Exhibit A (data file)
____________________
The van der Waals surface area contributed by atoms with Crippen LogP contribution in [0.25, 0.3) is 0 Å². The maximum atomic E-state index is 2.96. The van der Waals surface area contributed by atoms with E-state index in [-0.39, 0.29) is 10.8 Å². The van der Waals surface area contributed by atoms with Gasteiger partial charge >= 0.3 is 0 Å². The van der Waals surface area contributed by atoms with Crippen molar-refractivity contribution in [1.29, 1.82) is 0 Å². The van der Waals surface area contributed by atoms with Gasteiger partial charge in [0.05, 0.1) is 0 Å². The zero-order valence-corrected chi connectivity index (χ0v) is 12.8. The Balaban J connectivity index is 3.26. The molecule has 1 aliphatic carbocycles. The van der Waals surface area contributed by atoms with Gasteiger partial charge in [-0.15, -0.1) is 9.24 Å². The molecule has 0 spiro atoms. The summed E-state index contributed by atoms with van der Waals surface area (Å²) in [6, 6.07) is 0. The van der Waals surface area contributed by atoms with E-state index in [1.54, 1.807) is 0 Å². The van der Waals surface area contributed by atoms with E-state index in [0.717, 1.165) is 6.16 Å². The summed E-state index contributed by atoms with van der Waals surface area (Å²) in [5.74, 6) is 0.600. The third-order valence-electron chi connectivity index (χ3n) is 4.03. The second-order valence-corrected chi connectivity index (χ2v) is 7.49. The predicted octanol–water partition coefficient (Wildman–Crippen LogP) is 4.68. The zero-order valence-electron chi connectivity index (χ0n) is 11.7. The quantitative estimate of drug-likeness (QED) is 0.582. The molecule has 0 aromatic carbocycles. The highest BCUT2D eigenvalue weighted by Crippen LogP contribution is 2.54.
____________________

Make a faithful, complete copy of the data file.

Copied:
The van der Waals surface area contributed by atoms with Crippen LogP contribution in [0.25, 0.3) is 0 Å². The maximum atomic E-state index is 2.96. The van der Waals surface area contributed by atoms with E-state index in [-0.39, 0.29) is 10.8 Å². The van der Waals surface area contributed by atoms with Gasteiger partial charge >= 0.3 is 0 Å². The van der Waals surface area contributed by atoms with Crippen molar-refractivity contribution in [1.29, 1.82) is 0 Å². The van der Waals surface area contributed by atoms with Gasteiger partial charge in [0.05, 0.1) is 0 Å². The zero-order valence-corrected chi connectivity index (χ0v) is 12.8. The Balaban J connectivity index is 3.26. The molecule has 1 aliphatic carbocycles. The van der Waals surface area contributed by atoms with Gasteiger partial charge in [-0.15, -0.1) is 9.24 Å². The molecule has 0 spiro atoms. The summed E-state index contributed by atoms with van der Waals surface area (Å²) in [6, 6.07) is 0. The van der Waals surface area contributed by atoms with E-state index in [1.54, 1.807) is 0 Å². The van der Waals surface area contributed by atoms with E-state index in [0.717, 1.165) is 6.16 Å². The summed E-state index contributed by atoms with van der Waals surface area (Å²) in [5.74, 6) is 0.600. The third-order valence-electron chi connectivity index (χ3n) is 4.03. The second-order valence-corrected chi connectivity index (χ2v) is 7.49. The predicted octanol–water partition coefficient (Wildman–Crippen LogP) is 4.68. The zero-order valence-electron chi connectivity index (χ0n) is 11.7. The quantitative estimate of drug-likeness (QED) is 0.582. The molecule has 0 aromatic carbocycles. The highest BCUT2D eigenvalue weighted by Crippen LogP contribution is 2.54.